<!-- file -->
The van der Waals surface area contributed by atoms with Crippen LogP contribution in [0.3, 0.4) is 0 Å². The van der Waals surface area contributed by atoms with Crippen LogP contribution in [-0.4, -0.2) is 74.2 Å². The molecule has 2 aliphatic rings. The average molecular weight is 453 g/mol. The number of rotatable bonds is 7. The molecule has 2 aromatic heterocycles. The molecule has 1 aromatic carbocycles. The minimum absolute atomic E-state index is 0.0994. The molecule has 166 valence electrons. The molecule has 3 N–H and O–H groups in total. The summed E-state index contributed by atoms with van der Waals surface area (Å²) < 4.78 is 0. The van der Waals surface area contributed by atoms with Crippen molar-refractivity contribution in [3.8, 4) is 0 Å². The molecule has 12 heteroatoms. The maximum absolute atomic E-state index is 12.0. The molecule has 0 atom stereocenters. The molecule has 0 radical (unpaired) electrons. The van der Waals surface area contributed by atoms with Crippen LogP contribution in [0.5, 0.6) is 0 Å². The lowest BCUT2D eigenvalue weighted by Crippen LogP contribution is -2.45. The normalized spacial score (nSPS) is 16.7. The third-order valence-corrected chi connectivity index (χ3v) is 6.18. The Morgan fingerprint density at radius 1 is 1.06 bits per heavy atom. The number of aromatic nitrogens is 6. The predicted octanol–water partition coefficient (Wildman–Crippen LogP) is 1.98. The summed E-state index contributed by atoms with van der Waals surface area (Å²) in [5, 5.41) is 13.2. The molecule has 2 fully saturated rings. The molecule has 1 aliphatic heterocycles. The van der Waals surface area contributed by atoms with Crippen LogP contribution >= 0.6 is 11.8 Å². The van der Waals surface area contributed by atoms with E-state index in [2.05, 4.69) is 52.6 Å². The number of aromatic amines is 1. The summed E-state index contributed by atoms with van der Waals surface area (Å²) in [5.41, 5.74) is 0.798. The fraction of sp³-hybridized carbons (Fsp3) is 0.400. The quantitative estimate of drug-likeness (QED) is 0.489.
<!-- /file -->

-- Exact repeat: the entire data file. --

The van der Waals surface area contributed by atoms with Crippen LogP contribution in [0.3, 0.4) is 0 Å². The van der Waals surface area contributed by atoms with Crippen LogP contribution in [-0.4, -0.2) is 74.2 Å². The molecule has 2 aliphatic rings. The average molecular weight is 453 g/mol. The number of rotatable bonds is 7. The molecule has 2 aromatic heterocycles. The molecule has 1 aromatic carbocycles. The minimum absolute atomic E-state index is 0.0994. The molecule has 166 valence electrons. The molecule has 3 N–H and O–H groups in total. The summed E-state index contributed by atoms with van der Waals surface area (Å²) < 4.78 is 0. The van der Waals surface area contributed by atoms with Crippen molar-refractivity contribution in [3.8, 4) is 0 Å². The molecule has 12 heteroatoms. The maximum absolute atomic E-state index is 12.0. The molecule has 0 atom stereocenters. The molecule has 0 radical (unpaired) electrons. The van der Waals surface area contributed by atoms with Crippen LogP contribution in [0.5, 0.6) is 0 Å². The lowest BCUT2D eigenvalue weighted by Crippen LogP contribution is -2.45. The normalized spacial score (nSPS) is 16.7. The third-order valence-corrected chi connectivity index (χ3v) is 6.18. The Morgan fingerprint density at radius 1 is 1.06 bits per heavy atom. The number of aromatic nitrogens is 6. The predicted octanol–water partition coefficient (Wildman–Crippen LogP) is 1.98. The summed E-state index contributed by atoms with van der Waals surface area (Å²) in [5, 5.41) is 13.2. The molecule has 2 fully saturated rings. The molecule has 1 aliphatic heterocycles. The van der Waals surface area contributed by atoms with Crippen LogP contribution >= 0.6 is 11.8 Å². The van der Waals surface area contributed by atoms with E-state index in [2.05, 4.69) is 52.6 Å². The number of aromatic amines is 1. The summed E-state index contributed by atoms with van der Waals surface area (Å²) in [5.41, 5.74) is 0.798. The fraction of sp³-hybridized carbons (Fsp3) is 0.400. The quantitative estimate of drug-likeness (QED) is 0.489.